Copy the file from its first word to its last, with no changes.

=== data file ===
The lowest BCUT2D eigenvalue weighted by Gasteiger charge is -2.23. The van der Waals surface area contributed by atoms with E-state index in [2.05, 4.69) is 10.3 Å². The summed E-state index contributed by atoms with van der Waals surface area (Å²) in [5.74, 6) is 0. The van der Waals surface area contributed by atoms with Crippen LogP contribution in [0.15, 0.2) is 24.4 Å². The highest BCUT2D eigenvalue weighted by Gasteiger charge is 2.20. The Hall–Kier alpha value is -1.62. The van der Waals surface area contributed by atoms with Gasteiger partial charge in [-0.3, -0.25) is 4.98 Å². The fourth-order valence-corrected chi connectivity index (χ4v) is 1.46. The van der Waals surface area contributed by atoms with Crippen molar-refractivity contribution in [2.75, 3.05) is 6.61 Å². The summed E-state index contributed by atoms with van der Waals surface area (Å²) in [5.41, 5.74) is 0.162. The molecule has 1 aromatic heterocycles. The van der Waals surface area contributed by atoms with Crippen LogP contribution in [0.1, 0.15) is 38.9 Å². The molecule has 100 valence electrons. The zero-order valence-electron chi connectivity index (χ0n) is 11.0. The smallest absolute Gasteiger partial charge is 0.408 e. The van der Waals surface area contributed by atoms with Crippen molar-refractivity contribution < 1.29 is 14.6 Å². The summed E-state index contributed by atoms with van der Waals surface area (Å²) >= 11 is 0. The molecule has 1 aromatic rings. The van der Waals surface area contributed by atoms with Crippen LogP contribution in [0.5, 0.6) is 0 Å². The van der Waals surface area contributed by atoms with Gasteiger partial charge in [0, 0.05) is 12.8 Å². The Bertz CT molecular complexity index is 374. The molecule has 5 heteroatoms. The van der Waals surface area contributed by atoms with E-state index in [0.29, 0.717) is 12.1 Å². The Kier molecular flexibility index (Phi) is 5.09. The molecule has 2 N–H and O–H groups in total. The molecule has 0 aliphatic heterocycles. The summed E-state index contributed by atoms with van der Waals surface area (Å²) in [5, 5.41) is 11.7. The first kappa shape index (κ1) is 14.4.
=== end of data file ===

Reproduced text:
The lowest BCUT2D eigenvalue weighted by Gasteiger charge is -2.23. The van der Waals surface area contributed by atoms with E-state index in [2.05, 4.69) is 10.3 Å². The summed E-state index contributed by atoms with van der Waals surface area (Å²) in [5.74, 6) is 0. The van der Waals surface area contributed by atoms with Crippen LogP contribution in [0.15, 0.2) is 24.4 Å². The highest BCUT2D eigenvalue weighted by Gasteiger charge is 2.20. The Hall–Kier alpha value is -1.62. The van der Waals surface area contributed by atoms with Gasteiger partial charge in [-0.3, -0.25) is 4.98 Å². The fourth-order valence-corrected chi connectivity index (χ4v) is 1.46. The van der Waals surface area contributed by atoms with Crippen molar-refractivity contribution in [2.75, 3.05) is 6.61 Å². The summed E-state index contributed by atoms with van der Waals surface area (Å²) in [5.41, 5.74) is 0.162. The molecule has 1 aromatic heterocycles. The van der Waals surface area contributed by atoms with Crippen LogP contribution in [0.1, 0.15) is 38.9 Å². The molecule has 100 valence electrons. The zero-order valence-electron chi connectivity index (χ0n) is 11.0. The smallest absolute Gasteiger partial charge is 0.408 e. The van der Waals surface area contributed by atoms with Crippen molar-refractivity contribution < 1.29 is 14.6 Å². The summed E-state index contributed by atoms with van der Waals surface area (Å²) >= 11 is 0. The molecule has 1 aromatic rings. The van der Waals surface area contributed by atoms with Crippen LogP contribution in [0.5, 0.6) is 0 Å². The van der Waals surface area contributed by atoms with Gasteiger partial charge in [0, 0.05) is 12.8 Å². The Bertz CT molecular complexity index is 374. The molecule has 5 heteroatoms. The van der Waals surface area contributed by atoms with E-state index in [0.29, 0.717) is 12.1 Å². The Kier molecular flexibility index (Phi) is 5.09. The molecule has 2 N–H and O–H groups in total. The molecule has 0 aliphatic heterocycles. The summed E-state index contributed by atoms with van der Waals surface area (Å²) in [5, 5.41) is 11.7. The first kappa shape index (κ1) is 14.4.